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Col. O. M. Roberts, Confederate Military History, a library of Confederate States Military History: Volume 12.1, Alabama (ed. Clement Anselm Evans) 1 1 Browse Search
Southern Historical Society Papers, Volume 30. (ed. Reverend J. William Jones) 1 1 Browse Search
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was commissioned as first lieutenant of artillery in the Confederate army and ordered to take charge of the ordnance at Lynchburg, Va. He was assigned as drill-master to Albertus' battery at Winchester, and his skill and daring in the handling of the guns at once attracted the attention of his superiors. Gen. J. E. B. Stuart intrusted him with the organization of a battery of horse artillery which he raised in Alabama, Virginia and Maryland. The men from Alabama were commanded by Lieut. William McGregor, a gallant and skillful officer. Pelham fought with great distinction at Williamsburg, First Cold Harbor, Second Bull Run, Sharpsburg, Shepherdstown and Fredericksburg, everywhere eliciting the unstinted admiration and warmest commendation of his commanding officers. His splendid daring at Fredericksburg drew from General Lee, who, in his report, calls him the gallant Pelham, the remark: It is glorious to see such courage in one so young. He rapidly passed through the different g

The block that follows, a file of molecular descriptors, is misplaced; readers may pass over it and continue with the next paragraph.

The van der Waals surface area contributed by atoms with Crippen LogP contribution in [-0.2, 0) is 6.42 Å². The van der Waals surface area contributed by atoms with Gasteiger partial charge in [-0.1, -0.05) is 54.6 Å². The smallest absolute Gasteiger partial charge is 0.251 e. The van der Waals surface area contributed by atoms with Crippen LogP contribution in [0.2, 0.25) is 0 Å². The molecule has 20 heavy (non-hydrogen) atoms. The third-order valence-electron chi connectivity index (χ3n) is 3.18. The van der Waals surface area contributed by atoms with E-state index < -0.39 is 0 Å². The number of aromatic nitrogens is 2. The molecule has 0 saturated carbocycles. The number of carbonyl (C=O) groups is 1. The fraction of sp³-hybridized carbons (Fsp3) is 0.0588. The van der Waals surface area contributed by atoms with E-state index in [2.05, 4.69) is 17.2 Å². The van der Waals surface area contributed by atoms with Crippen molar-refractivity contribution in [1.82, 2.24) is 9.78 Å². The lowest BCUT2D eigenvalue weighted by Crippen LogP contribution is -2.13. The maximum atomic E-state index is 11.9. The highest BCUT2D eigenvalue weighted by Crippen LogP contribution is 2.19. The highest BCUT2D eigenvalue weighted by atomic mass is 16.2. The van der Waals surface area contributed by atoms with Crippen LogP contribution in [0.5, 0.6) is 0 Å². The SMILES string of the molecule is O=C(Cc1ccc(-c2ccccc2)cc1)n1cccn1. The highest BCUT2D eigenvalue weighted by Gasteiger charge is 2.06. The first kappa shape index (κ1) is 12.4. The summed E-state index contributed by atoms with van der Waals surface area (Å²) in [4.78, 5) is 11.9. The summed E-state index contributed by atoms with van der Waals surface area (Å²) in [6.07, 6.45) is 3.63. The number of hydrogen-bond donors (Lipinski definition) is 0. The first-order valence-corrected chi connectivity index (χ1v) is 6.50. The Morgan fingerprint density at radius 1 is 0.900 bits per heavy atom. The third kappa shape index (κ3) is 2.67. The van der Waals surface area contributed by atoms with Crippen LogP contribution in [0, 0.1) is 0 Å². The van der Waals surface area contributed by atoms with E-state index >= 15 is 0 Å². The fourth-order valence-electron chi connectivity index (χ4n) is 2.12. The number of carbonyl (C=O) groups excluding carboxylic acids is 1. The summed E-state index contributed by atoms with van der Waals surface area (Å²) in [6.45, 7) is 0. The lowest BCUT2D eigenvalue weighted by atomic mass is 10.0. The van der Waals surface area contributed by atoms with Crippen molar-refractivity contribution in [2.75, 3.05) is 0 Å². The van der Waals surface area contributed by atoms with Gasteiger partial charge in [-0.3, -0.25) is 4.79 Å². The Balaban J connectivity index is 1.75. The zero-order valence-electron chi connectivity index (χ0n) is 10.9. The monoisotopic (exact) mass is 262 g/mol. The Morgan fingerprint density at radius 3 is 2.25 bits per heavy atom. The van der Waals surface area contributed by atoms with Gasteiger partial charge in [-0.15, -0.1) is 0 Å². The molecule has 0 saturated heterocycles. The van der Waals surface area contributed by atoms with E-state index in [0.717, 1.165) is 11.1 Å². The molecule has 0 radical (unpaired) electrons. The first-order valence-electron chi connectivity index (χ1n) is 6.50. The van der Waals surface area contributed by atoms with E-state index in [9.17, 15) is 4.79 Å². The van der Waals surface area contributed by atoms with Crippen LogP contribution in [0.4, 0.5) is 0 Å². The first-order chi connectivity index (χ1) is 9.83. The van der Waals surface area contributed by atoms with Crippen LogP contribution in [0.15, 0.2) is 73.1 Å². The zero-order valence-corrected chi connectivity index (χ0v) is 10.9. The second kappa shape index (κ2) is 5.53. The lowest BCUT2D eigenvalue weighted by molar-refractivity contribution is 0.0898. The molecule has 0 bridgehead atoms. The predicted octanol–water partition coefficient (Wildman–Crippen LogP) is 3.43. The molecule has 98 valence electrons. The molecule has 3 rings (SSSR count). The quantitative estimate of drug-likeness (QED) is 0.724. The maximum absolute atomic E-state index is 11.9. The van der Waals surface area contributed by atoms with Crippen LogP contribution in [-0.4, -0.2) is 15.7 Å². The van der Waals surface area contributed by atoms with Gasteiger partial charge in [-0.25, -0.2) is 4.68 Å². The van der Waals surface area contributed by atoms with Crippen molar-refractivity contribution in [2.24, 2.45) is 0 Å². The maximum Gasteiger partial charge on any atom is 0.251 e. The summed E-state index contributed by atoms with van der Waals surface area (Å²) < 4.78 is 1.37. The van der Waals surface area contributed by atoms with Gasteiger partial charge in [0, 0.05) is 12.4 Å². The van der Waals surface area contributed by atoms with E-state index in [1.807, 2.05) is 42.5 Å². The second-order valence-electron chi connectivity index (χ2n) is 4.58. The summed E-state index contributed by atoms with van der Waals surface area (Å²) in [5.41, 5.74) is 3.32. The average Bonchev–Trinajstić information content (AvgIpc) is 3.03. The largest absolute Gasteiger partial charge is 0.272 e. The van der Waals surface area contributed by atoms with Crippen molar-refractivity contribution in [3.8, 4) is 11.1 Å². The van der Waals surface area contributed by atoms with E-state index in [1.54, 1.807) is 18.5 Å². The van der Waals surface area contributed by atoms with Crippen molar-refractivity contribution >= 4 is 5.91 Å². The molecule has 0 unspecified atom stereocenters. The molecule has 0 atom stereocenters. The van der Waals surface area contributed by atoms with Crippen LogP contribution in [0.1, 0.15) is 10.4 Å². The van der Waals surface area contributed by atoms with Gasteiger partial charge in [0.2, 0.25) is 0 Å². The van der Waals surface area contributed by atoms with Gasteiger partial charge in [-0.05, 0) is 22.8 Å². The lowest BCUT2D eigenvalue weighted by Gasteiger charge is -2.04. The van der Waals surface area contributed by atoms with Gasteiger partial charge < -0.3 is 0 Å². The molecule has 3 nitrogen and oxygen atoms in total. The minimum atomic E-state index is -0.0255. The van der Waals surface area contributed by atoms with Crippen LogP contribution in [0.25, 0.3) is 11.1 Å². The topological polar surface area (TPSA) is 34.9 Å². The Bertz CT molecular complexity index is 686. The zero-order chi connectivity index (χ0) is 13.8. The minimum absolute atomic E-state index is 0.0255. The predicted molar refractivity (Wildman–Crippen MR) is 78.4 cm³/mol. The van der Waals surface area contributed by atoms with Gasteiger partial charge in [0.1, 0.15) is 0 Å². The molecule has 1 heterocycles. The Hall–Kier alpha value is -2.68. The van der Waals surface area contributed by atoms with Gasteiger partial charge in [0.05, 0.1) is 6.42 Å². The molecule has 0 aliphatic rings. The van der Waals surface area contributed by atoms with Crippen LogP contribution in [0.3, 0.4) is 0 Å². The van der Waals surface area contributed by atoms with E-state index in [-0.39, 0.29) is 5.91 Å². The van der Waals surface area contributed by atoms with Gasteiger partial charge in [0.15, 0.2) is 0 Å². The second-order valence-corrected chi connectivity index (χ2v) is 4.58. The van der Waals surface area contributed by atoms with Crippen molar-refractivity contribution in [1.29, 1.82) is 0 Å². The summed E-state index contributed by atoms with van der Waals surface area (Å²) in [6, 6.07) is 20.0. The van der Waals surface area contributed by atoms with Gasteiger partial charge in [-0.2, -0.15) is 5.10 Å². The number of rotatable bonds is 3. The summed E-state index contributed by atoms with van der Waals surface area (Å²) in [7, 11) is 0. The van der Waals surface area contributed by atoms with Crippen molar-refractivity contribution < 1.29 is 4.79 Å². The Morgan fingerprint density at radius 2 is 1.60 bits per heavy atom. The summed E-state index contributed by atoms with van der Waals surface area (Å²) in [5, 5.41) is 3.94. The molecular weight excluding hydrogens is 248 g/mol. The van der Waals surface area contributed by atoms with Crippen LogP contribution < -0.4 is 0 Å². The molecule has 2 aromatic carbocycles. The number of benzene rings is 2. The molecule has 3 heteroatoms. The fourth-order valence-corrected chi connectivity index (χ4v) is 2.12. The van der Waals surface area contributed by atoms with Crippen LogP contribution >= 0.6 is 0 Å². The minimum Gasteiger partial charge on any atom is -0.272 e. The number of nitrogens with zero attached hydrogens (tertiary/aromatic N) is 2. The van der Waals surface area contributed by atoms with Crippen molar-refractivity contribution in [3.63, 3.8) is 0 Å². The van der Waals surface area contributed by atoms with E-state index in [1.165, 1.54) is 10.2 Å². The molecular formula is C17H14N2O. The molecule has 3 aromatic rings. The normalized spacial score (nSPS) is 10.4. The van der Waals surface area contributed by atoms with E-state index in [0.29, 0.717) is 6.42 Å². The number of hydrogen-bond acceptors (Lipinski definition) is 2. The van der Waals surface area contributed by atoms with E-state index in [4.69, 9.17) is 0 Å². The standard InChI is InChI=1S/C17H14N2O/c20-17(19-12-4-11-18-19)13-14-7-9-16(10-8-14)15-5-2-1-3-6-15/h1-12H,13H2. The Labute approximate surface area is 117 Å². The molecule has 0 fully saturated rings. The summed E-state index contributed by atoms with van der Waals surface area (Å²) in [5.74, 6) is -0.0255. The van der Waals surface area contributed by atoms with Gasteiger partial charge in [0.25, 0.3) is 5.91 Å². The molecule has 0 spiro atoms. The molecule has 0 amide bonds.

Southern Historical Society Papers, Volume 30. (ed. Reverend J. William Jones), chapter 1.35 (search)
attery. All that long day of Manassas he fought with superb courage. So well did he handle his guns that he attracted the attention of that Prince Rupert of American calvarymen, General J. E. B. Stuart. General Stuart saw what was in the boy, and intrusted him with the orgarnization of a battery of six pieces of horse artillery. Some of these men were from Virginia and Maryland, but most of them were from Alabama. From Talladega, Ala., near Pelham's home, went forty men under Lieutenant William McGregor, a gallant officer now living in Texas. One gun was manned by French Creoles from Mobile, Ala., who were called by Pelham the Napoleon Detachment. They were gallant fellows, and invariably in battle the voices of these men could be heard above the roar of the guns singing the Marseillaise, that stirring song that roused the man of destiny's imperial eagles on many a gory field where the Old Guard could die, but never surrender. This six-gun battery was the nucleus around which g